If we attend a music concert or major sports fixture, we are used to needing a ticket, having our bags searched and being faced with metal detectors and police dogs as we enter. But what do you know about the staff and contractors you employ? Because knowing the right information solves two problems.
Firstly, it minimises security threats. Some criminal or terrorist activity could rely upon the co-operation of an ‘insider’ and this could be any employee, contractor or member of agency staff that has access to your premises.
Secondly, it gives attendees, staff, contractors and VIPs efficient access to the right areas of your event.
So what should you know about your workers? And how do you use this information to improve operational efficiency?
1. Verify their identity
Confirm their full name, date of birth and address with supporting documents such as current passport or driving license. And check for any criminal records. A conviction may not be a barrier to employment, but ask for details subject to local laws – particularly if the post involves working with children or vulnerable adults.
2. Verify their right to work
For non-citizens, ask to see their national identity card or passport and documentation confirming immigration status and permission to work. And collect any information useful to their role such as relevant qualifications, security certificates or first aid certificates. Make it a contractual obligation that contractors validate the identities of their staff and ask them to send you photo ID for everyone needing entry.
3. Issue the correct accreditation
Store information about all workers on a secure accreditation system that can allocate security levels and access zone privileges. Provide badges (with a photo and bar/QR code) to all staff. These could be mailed to the contractor or agency in advance to circulate to team members, or printed on arrival. The ability to have multiple badge designs or colours is useful when wanting to identify groups of contractors quickly – catering, security, first aiders etc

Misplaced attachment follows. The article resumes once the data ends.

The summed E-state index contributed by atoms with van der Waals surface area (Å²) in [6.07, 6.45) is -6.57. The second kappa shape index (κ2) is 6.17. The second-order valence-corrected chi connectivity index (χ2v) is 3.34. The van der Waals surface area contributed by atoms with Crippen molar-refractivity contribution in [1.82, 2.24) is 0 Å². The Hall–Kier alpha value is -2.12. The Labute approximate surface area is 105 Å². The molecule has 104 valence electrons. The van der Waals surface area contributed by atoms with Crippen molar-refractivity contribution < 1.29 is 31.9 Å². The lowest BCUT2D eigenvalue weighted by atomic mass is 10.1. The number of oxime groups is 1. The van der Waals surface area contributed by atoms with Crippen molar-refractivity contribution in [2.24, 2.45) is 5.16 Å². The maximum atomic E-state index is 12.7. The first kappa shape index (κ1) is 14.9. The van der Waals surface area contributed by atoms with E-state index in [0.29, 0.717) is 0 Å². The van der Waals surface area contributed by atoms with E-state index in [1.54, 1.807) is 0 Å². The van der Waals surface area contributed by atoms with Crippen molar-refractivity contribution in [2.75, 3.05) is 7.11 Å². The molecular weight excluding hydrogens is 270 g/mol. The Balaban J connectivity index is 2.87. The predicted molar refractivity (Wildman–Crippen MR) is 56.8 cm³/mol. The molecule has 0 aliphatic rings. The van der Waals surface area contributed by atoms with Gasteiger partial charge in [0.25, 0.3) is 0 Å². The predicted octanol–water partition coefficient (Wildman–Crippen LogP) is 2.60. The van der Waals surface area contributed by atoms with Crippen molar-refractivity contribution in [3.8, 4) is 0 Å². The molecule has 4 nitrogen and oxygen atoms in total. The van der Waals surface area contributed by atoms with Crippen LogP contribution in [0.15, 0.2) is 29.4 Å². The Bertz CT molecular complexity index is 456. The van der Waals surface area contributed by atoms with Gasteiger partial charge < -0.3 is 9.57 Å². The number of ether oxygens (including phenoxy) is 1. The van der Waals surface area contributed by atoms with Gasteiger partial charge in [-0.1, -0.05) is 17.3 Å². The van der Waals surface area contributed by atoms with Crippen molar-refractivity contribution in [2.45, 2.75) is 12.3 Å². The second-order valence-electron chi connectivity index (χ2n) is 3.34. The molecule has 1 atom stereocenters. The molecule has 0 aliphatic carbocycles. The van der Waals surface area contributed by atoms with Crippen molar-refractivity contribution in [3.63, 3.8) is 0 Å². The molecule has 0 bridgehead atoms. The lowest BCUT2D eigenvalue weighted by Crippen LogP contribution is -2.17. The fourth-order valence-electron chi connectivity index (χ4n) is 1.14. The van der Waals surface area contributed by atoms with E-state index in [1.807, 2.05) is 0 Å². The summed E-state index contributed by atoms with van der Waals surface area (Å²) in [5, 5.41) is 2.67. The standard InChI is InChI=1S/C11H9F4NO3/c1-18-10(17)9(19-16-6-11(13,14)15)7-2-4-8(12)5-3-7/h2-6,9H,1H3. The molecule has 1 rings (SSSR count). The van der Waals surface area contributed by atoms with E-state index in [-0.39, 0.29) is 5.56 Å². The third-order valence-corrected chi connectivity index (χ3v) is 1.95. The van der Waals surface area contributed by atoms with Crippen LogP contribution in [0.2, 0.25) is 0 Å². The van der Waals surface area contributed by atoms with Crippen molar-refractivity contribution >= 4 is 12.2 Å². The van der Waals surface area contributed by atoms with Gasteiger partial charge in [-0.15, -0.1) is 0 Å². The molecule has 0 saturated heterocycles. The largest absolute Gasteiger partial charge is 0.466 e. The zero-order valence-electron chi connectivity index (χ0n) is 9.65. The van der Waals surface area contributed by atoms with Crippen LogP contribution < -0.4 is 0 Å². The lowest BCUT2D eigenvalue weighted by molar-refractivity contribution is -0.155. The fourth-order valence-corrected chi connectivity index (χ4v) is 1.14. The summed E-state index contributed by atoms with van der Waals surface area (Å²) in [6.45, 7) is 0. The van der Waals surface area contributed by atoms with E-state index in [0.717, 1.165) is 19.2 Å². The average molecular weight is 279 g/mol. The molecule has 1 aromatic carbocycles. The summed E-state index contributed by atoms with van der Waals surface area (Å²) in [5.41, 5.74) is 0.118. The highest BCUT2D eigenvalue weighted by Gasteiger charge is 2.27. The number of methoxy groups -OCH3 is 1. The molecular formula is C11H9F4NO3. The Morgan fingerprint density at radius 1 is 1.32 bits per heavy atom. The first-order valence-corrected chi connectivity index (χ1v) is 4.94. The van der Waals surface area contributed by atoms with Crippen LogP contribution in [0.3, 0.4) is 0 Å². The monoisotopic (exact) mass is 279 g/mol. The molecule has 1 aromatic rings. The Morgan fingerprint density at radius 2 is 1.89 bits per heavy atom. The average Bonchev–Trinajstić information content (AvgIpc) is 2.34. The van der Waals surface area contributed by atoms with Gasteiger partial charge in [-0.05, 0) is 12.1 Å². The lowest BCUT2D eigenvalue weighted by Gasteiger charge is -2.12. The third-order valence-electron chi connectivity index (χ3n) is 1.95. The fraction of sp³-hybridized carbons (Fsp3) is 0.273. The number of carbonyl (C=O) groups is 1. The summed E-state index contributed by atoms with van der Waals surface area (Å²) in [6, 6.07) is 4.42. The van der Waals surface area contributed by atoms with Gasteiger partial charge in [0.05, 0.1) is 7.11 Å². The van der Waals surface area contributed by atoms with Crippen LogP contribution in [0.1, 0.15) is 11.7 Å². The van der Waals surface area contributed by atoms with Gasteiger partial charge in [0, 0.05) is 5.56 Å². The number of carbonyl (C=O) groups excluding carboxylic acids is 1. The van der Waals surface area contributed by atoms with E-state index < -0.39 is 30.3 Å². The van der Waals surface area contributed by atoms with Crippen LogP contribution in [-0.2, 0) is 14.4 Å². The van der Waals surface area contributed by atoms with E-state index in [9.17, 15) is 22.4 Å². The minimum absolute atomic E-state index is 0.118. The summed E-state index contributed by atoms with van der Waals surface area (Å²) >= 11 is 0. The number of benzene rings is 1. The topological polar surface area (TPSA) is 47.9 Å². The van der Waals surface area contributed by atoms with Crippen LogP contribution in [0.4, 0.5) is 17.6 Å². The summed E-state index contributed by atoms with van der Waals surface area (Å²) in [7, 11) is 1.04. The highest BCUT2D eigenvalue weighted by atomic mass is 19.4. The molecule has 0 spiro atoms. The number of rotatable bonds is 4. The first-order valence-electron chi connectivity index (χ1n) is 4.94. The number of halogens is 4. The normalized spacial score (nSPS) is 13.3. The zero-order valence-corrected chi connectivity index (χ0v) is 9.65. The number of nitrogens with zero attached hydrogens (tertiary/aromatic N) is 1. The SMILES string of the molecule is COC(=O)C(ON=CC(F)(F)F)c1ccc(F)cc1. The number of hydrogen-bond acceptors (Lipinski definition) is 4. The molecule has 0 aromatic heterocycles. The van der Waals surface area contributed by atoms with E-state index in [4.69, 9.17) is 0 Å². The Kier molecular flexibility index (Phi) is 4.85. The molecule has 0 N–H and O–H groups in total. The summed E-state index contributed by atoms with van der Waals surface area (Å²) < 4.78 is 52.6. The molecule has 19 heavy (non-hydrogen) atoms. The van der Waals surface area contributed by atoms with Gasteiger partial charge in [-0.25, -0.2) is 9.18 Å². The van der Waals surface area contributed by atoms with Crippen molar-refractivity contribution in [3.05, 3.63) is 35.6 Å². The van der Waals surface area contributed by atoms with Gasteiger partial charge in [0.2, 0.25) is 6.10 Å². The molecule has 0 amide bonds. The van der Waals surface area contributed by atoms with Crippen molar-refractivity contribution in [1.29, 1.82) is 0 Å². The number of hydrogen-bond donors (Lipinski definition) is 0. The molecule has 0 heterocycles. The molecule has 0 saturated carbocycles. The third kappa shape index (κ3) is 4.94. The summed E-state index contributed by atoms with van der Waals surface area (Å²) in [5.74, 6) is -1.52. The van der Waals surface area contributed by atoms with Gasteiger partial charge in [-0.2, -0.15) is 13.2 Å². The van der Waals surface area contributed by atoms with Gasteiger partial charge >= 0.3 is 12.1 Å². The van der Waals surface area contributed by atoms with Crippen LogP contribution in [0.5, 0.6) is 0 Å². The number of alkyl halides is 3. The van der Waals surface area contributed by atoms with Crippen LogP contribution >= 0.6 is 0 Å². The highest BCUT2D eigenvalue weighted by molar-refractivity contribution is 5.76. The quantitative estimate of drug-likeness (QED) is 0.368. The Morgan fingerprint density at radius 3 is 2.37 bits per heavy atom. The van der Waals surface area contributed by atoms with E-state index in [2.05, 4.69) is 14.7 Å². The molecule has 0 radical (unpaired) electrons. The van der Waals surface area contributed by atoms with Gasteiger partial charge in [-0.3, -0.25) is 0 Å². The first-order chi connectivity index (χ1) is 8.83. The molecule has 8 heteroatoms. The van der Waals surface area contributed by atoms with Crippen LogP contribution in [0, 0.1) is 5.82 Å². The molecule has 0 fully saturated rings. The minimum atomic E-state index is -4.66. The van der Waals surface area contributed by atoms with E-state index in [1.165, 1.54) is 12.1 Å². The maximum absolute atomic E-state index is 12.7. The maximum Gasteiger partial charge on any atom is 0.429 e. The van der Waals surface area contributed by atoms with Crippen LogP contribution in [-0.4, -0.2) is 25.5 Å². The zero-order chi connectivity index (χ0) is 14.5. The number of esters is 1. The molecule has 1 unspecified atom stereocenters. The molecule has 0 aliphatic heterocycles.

4. Control access
Check ID and access privileges each time a worker enters a new access zone by scanning badges – names, photos and badge type can be checked on the spot to receive instant approvals or rejections. This ensures that restricted areas are kept secure and that only persons with valid permits will be allowed access.
Collecting personal information and applying security procedures to prevent criminal activity may be seen as unwelcome or intrusive. But if you have the correct systems in place to store and process this data securely, and communicate any changes with staff ahead of implementation, they should understand the risks and accept the measures taken to mitigate them.
By Peder Berg, CEO & Founder, Accredit Solutions
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